Wednesday, August 23, 2017
The Bush is back! The Bush Theatre reopens its doors

The Bush is back! The Bush Theatre reopens its doors

Following a £4.3million, year-long revitalization, the Bush Theatre will officially reopen today. Photo by Philip Vile

The Bush is back! Following a £4.3million, year-long revitalization, the Bush Theatre will officially reopen today (18th March) and I was given a guided tour of the impressive new facilities by Artistic Director Madani Younis before the grand unveiling, writes Nicky Sweetland.

Award- winning architects Haworth Tompkins has turned an old library built at the turn of the 20th Century into a fully accessible, modernised cultural building, which promises to be the hub of the community in Shepherd’s Bush for years to come.

The extensive redevelopment includes a commitment to nurturing new talent, with hot desk spaces for associates, a writing room, which is available for rent, a brand new attic rehearsal room and a studio space, which will allow the Bush to work with a further 200 artists each year and allow over 50% increase in produced, co-produced and commissioned productions.

The completed project is a remarkable achievement for the theatre, which began life as a performance space above a pub on Shepherd’s Bush Green in 2011. The theatre now stands on Uxbridge Road, London’s longest thoroughfare and the most diverse street in Europe for the number of different languages spoken.

The redevelopment has been driven by the aim of realising Artistic Director Madani Younis’ vision for a theatre that reflects the diversity and vibrancy of London today. He told us, “The brief to the architect was to create a building that was open, porous and plural and I think this building now allows us to be all of those things.”

During the year-long construction, Madani, along with the company, took the show on the road and performed in found spaces in and around Shepherd’s Bush.

One of the venues was the Nubian Life Resource Centre, a care provider for African and Caribbean older people living with complex health conditions. The Loftus Road centre, will become an Associate Company of the Bush and form a long-term collaborative, creative relationship with the theatre, working closely with artists to create a centre piece project.

The Shepherds Bush Families Project, an organisation who work with families in housing need, will also become an associate company and will work with physical theatre ensemble Tangled Feet.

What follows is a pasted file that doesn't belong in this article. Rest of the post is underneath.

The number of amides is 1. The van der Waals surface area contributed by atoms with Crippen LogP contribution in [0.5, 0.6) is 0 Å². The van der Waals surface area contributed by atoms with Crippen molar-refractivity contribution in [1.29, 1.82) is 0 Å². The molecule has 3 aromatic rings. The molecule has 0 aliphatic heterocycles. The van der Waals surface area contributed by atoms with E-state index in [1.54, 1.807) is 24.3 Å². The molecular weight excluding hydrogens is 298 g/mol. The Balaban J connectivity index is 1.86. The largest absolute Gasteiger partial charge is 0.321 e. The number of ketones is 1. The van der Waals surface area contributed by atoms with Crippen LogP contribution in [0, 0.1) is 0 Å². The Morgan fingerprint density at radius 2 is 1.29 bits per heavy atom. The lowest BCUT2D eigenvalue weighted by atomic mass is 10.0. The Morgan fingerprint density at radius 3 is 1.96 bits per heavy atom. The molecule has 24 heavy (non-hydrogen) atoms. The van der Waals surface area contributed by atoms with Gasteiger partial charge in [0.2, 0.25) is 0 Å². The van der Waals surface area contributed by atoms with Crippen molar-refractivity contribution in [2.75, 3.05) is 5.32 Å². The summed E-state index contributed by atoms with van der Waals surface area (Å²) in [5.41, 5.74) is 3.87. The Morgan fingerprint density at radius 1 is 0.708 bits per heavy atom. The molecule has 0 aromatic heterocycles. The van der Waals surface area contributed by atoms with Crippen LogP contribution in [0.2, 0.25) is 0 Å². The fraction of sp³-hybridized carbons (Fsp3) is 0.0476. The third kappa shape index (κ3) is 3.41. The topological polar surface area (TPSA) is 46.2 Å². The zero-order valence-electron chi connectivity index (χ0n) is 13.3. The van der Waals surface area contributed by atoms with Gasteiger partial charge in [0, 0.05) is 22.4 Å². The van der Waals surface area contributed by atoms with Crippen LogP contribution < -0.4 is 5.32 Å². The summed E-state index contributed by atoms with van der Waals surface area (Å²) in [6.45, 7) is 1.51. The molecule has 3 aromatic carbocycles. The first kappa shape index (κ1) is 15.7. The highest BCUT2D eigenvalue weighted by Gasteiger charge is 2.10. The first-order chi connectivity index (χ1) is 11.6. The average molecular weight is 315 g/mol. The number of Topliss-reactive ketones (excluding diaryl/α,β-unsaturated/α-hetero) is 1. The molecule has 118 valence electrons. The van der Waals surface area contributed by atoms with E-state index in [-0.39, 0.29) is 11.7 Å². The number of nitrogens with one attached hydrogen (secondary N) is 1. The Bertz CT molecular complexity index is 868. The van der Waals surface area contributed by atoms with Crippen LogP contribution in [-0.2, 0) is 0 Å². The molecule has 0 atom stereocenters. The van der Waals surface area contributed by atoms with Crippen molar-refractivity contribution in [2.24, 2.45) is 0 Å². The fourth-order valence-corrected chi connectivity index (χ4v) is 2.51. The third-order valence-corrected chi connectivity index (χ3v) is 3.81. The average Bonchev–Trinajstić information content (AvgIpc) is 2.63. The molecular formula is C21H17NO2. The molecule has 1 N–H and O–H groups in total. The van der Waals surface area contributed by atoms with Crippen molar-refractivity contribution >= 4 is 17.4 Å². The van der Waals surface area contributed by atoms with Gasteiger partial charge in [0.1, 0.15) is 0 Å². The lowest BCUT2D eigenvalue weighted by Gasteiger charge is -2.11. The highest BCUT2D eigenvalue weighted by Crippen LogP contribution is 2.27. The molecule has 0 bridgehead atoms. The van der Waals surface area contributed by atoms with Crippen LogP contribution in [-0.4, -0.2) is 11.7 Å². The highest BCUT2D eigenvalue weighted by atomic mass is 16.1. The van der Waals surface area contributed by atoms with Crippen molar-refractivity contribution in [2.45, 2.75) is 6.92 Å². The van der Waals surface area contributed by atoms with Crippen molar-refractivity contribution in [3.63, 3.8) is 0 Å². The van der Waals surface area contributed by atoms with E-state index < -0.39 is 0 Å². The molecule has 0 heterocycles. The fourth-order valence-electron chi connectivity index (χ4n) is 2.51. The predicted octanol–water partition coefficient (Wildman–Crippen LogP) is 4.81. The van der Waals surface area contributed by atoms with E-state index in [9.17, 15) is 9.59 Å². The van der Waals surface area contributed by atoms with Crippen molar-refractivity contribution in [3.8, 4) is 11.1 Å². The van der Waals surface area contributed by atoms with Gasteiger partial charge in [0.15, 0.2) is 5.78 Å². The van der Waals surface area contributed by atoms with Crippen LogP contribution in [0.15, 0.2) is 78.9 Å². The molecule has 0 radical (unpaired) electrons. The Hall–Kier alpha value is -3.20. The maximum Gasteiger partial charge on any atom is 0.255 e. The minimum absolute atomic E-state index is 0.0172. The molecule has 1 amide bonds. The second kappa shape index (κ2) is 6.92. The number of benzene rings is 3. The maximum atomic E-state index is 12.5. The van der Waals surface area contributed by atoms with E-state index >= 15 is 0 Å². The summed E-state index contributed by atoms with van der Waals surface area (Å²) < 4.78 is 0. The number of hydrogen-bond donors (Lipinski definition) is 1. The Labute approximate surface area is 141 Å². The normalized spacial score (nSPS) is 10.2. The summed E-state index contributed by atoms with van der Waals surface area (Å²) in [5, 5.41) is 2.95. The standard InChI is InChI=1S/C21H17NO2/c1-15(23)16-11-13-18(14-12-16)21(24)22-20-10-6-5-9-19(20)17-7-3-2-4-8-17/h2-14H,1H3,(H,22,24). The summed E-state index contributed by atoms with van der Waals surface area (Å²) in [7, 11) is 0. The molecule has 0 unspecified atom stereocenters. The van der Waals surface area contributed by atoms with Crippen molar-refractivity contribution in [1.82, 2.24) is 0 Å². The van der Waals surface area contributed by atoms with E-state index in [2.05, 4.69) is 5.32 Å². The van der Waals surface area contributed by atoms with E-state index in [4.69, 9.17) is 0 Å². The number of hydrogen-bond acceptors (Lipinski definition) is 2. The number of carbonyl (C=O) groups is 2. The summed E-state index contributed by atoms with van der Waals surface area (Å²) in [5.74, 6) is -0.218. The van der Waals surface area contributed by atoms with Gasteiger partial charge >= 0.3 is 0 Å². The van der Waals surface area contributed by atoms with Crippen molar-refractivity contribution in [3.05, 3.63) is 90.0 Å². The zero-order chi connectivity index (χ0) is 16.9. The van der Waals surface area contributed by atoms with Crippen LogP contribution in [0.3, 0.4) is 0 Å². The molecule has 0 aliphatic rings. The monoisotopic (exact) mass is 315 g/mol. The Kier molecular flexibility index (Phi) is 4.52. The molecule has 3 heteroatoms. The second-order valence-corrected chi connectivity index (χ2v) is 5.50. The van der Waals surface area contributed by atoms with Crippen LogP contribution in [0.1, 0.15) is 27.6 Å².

Madoni said, “I think my job is to shorten that gap between art and life; that is my role and through that, one can agitate and entertain. As a kid growing up in London it was so difficult to walk into a building and see myself reflected anywhere in that building. It’s now 2017 and in less than 20 years half of all young people in our city will be of dual heritage. My fear is not that these buildings won’t exist in another 20 years but that they will become and enclave of a chosen few. The decisions I make today and others who share a similar mind set to my own, will hopefully ensure that these buildings will belong to everyone.”

The Bush Theatre will be open to public from 10am everyday and you’ll be able to get a reasonably priced meal, while you peruse the play text library or just enjoy the sunshine from the newly landscaped garden area.

Some of the beloved features of the building have been preserved-recycled materials are used to great effect in the bar area and extracts from scripts have been reinstated onto the toilet cubicles-with the interior design reflecting both the contemporary and traditional aspects of the theatre.

The new studio will become a home for emerging artists and producers including associate artists Milk Presents, Deafinitely Theatre and ANTLER. They will work alongside three Project 2036 practitioners (a programme that will offer a Black, Asian, Minority Ethnic and Refugee playwright, director and producer a £10,000 bursary each year) and the Bush’s Emerging Writers’ Group.

Madoni said, “Following this landmark capital project, we couldn’t be more excited to re-open our building to the world. We’re looking forward to welcoming audiences old and new to this incredible space. It was important to me that we re-open with a week of celebrations that embrace the diversity of the world we live in. 
 ‘Black Lives, Black Words’ is a bold statement about one of the most important movements of our time: #BlackLivesMatter. This, followed by Rajiv Joseph’s award-winning ‘Guards at the Taj’ directed by Jamie Lloyd, sets the tone of the stories we want to tell in our beautiful new home.”

You can find out further details about what’s on at the Bush Theatre from their website

Nicky Sweetland is a former Cardiac Rehabilitation specialist, who started writing about theatre in 2014. A self confessed musical theatre addict, Nicky now reports on all aspects of the entertainment industry.


The Bush is back! The Bush Theatre reopens its doors